Q: What kind of challenges do you handle and what makes you really want to pull your hair out?

A: My challenges are selling to customers who think they know better than I do. These customers are adamant that I am just trying to selling them a product with a higher commission. They don’t believe that I actually have their best interests at heart. I want to pull my hair out when they insist on purchasing something that I know they will not be happy with, and then days later the item is returned.

Q: How stressful is your job? Are you able to maintain a comfortable or healthy work-life balance?

A: It’s pretty stressful. I have to balance my life, not my work life. I have to include healthy, stress-free activities outside of work, like going to the gym. I also need to create a healthy balance between my work and family. Even though I am tempted to complain about my day to my friends and family, I realize I need to let it go and just relax when I am home.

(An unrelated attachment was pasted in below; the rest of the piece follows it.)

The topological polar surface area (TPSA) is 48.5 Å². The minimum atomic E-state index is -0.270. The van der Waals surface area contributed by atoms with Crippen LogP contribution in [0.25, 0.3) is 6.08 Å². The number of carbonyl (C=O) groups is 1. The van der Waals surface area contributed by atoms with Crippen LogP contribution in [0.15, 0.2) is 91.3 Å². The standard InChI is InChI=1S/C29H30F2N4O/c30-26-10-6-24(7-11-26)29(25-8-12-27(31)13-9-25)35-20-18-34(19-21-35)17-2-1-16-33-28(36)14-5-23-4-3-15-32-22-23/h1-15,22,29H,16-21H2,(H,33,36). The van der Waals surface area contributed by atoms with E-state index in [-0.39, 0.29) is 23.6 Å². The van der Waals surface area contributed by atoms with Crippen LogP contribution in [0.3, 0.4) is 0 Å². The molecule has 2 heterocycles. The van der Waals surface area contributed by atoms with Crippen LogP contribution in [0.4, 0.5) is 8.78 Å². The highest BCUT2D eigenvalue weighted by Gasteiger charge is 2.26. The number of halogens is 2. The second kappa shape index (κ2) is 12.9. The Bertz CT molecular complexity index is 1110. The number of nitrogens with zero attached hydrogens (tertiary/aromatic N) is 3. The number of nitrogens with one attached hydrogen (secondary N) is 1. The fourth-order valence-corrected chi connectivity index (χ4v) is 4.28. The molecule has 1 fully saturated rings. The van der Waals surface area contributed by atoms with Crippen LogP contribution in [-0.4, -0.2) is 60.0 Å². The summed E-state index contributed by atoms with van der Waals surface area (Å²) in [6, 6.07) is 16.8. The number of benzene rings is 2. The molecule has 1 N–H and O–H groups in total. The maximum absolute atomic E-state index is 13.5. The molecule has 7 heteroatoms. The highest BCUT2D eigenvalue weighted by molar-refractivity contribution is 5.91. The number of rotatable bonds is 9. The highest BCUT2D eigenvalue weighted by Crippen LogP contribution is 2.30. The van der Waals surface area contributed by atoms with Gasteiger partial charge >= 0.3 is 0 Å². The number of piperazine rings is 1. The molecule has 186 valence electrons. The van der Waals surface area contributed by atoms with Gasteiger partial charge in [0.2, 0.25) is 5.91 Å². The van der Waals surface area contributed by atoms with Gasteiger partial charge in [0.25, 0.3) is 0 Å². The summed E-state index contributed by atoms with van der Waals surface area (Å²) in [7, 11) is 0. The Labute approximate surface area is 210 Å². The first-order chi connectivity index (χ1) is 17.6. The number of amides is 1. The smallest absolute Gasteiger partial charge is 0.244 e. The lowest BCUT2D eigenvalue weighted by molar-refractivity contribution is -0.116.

Q: What’s a rough salary range for the position you hold? Are you paid enough and/or happy living within your means?

A: Honestly, I make what I earn in commission. You can make between nothing $30,000.00 to $70,000.00. Some retailers offer other options for making more. Personally, I live within my means.

Q: How much vacation do you take? Is it enough?

A: I take 2 week vacations and some days off here and there. I don’t think that it is enough, but it’s what most people get.

Q: What education and skills do you need to get hired and succeed in this field?

A: There are no real qualifications needed for this position, although good communication skills are a plus, as well as knowledge of electronics.

Q: What would you tell a friend considering your line of work?

A: Know what you are talking about. You cannot make things up. The customer will find out the truth and return the product eventually. And then you lose all credibility and potential referrals.

Q: If you could write your own ticket, what would you like to be doing in five years?

A: Writing a novel.